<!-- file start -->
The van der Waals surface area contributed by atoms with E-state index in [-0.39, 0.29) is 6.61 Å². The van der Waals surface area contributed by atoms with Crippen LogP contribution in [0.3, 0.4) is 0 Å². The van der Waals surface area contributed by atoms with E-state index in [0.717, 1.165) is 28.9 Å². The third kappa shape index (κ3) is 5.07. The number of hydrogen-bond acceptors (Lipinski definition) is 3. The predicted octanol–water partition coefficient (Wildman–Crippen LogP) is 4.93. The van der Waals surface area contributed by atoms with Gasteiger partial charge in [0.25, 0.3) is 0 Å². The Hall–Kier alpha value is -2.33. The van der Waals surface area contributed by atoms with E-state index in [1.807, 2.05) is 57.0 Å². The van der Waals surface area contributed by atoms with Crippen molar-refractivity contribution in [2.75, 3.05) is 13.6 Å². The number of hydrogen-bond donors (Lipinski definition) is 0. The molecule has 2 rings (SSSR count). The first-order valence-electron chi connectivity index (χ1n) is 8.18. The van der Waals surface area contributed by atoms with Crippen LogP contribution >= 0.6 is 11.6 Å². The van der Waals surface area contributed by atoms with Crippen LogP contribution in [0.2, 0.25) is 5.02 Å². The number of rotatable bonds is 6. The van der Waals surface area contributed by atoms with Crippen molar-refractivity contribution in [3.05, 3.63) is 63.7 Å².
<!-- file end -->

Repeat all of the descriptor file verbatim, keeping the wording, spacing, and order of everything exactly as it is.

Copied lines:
The van der Waals surface area contributed by atoms with E-state index in [-0.39, 0.29) is 6.61 Å². The van der Waals surface area contributed by atoms with Crippen LogP contribution in [0.3, 0.4) is 0 Å². The van der Waals surface area contributed by atoms with E-state index in [0.717, 1.165) is 28.9 Å². The third kappa shape index (κ3) is 5.07. The number of hydrogen-bond acceptors (Lipinski definition) is 3. The predicted octanol–water partition coefficient (Wildman–Crippen LogP) is 4.93. The van der Waals surface area contributed by atoms with Gasteiger partial charge in [0.25, 0.3) is 0 Å². The Hall–Kier alpha value is -2.33. The van der Waals surface area contributed by atoms with E-state index in [1.807, 2.05) is 57.0 Å². The van der Waals surface area contributed by atoms with Crippen molar-refractivity contribution in [2.75, 3.05) is 13.6 Å². The number of hydrogen-bond donors (Lipinski definition) is 0. The molecule has 2 rings (SSSR count). The first-order valence-electron chi connectivity index (χ1n) is 8.18. The van der Waals surface area contributed by atoms with Crippen LogP contribution >= 0.6 is 11.6 Å². The van der Waals surface area contributed by atoms with Crippen LogP contribution in [0.2, 0.25) is 5.02 Å². The number of rotatable bonds is 6. The van der Waals surface area contributed by atoms with Crippen molar-refractivity contribution in [3.05, 3.63) is 63.7 Å².